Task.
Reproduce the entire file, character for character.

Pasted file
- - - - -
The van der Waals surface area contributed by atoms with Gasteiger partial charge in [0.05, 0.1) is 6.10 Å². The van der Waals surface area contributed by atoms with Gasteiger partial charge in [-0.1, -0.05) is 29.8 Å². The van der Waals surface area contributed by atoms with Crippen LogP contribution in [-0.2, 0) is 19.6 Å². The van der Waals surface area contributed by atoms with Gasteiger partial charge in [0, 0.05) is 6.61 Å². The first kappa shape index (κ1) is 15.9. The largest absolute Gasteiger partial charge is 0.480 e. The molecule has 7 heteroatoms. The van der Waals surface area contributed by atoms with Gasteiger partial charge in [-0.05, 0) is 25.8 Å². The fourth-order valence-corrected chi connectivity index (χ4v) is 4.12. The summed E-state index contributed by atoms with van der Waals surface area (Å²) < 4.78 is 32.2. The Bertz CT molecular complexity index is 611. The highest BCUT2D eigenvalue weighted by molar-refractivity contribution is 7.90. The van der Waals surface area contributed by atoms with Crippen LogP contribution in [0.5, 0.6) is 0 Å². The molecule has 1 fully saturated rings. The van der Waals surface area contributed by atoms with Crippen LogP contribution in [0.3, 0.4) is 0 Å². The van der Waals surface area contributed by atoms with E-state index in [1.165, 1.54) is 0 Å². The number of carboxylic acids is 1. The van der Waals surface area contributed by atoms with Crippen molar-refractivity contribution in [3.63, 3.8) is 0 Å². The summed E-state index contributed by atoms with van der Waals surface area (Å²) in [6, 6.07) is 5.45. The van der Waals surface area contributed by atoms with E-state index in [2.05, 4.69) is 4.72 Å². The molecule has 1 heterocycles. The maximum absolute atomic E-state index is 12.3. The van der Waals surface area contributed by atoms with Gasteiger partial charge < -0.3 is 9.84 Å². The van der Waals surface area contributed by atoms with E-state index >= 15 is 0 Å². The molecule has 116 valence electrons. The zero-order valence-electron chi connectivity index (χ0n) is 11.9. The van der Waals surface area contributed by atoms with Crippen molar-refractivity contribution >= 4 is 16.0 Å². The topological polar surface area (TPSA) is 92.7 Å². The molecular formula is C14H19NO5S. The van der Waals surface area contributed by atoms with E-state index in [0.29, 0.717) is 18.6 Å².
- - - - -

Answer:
The van der Waals surface area contributed by atoms with Gasteiger partial charge in [0.05, 0.1) is 6.10 Å². The van der Waals surface area contributed by atoms with Gasteiger partial charge in [-0.1, -0.05) is 29.8 Å². The van der Waals surface area contributed by atoms with Crippen LogP contribution in [-0.2, 0) is 19.6 Å². The van der Waals surface area contributed by atoms with Gasteiger partial charge in [0, 0.05) is 6.61 Å². The first kappa shape index (κ1) is 15.9. The largest absolute Gasteiger partial charge is 0.480 e. The molecule has 7 heteroatoms. The van der Waals surface area contributed by atoms with Gasteiger partial charge in [-0.05, 0) is 25.8 Å². The fourth-order valence-corrected chi connectivity index (χ4v) is 4.12. The summed E-state index contributed by atoms with van der Waals surface area (Å²) < 4.78 is 32.2. The Bertz CT molecular complexity index is 611. The highest BCUT2D eigenvalue weighted by molar-refractivity contribution is 7.90. The van der Waals surface area contributed by atoms with Crippen LogP contribution in [0.5, 0.6) is 0 Å². The molecule has 1 fully saturated rings. The van der Waals surface area contributed by atoms with Crippen LogP contribution in [0.3, 0.4) is 0 Å². The van der Waals surface area contributed by atoms with E-state index in [1.165, 1.54) is 0 Å². The number of carboxylic acids is 1. The van der Waals surface area contributed by atoms with Crippen molar-refractivity contribution in [3.63, 3.8) is 0 Å². The summed E-state index contributed by atoms with van der Waals surface area (Å²) in [6, 6.07) is 5.45. The van der Waals surface area contributed by atoms with E-state index in [2.05, 4.69) is 4.72 Å². The molecule has 1 heterocycles. The maximum absolute atomic E-state index is 12.3. The van der Waals surface area contributed by atoms with Gasteiger partial charge < -0.3 is 9.84 Å². The van der Waals surface area contributed by atoms with E-state index >= 15 is 0 Å². The molecule has 116 valence electrons. The zero-order valence-electron chi connectivity index (χ0n) is 11.9. The van der Waals surface area contributed by atoms with Crippen molar-refractivity contribution >= 4 is 16.0 Å². The topological polar surface area (TPSA) is 92.7 Å². The molecular formula is C14H19NO5S. The van der Waals surface area contributed by atoms with E-state index in [0.29, 0.717) is 18.6 Å².